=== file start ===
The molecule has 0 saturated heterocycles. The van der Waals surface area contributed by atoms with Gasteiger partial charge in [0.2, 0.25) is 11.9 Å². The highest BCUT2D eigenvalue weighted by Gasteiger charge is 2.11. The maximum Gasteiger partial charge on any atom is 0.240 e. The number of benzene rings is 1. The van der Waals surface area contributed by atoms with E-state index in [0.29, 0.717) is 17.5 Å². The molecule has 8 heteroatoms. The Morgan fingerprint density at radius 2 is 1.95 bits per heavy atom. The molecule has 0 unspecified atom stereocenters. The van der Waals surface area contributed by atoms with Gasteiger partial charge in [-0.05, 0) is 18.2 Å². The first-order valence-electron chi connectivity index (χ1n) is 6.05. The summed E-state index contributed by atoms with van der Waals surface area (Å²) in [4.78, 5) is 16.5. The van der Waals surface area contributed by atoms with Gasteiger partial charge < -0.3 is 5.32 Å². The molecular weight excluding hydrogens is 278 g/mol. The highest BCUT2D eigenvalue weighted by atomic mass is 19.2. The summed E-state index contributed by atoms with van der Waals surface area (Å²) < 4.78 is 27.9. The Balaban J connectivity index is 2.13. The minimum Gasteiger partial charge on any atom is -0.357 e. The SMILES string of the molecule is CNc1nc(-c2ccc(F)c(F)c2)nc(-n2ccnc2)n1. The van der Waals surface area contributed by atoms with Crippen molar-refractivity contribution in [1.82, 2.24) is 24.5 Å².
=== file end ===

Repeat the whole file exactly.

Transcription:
The molecule has 0 saturated heterocycles. The van der Waals surface area contributed by atoms with Gasteiger partial charge in [0.2, 0.25) is 11.9 Å². The highest BCUT2D eigenvalue weighted by Gasteiger charge is 2.11. The maximum Gasteiger partial charge on any atom is 0.240 e. The number of benzene rings is 1. The van der Waals surface area contributed by atoms with E-state index in [0.29, 0.717) is 17.5 Å². The molecule has 8 heteroatoms. The Morgan fingerprint density at radius 2 is 1.95 bits per heavy atom. The molecule has 0 unspecified atom stereocenters. The van der Waals surface area contributed by atoms with Gasteiger partial charge in [-0.05, 0) is 18.2 Å². The first-order valence-electron chi connectivity index (χ1n) is 6.05. The summed E-state index contributed by atoms with van der Waals surface area (Å²) in [4.78, 5) is 16.5. The van der Waals surface area contributed by atoms with Gasteiger partial charge < -0.3 is 5.32 Å². The molecular weight excluding hydrogens is 278 g/mol. The highest BCUT2D eigenvalue weighted by atomic mass is 19.2. The summed E-state index contributed by atoms with van der Waals surface area (Å²) < 4.78 is 27.9. The Balaban J connectivity index is 2.13. The minimum Gasteiger partial charge on any atom is -0.357 e. The SMILES string of the molecule is CNc1nc(-c2ccc(F)c(F)c2)nc(-n2ccnc2)n1. The van der Waals surface area contributed by atoms with Crippen molar-refractivity contribution in [1.82, 2.24) is 24.5 Å².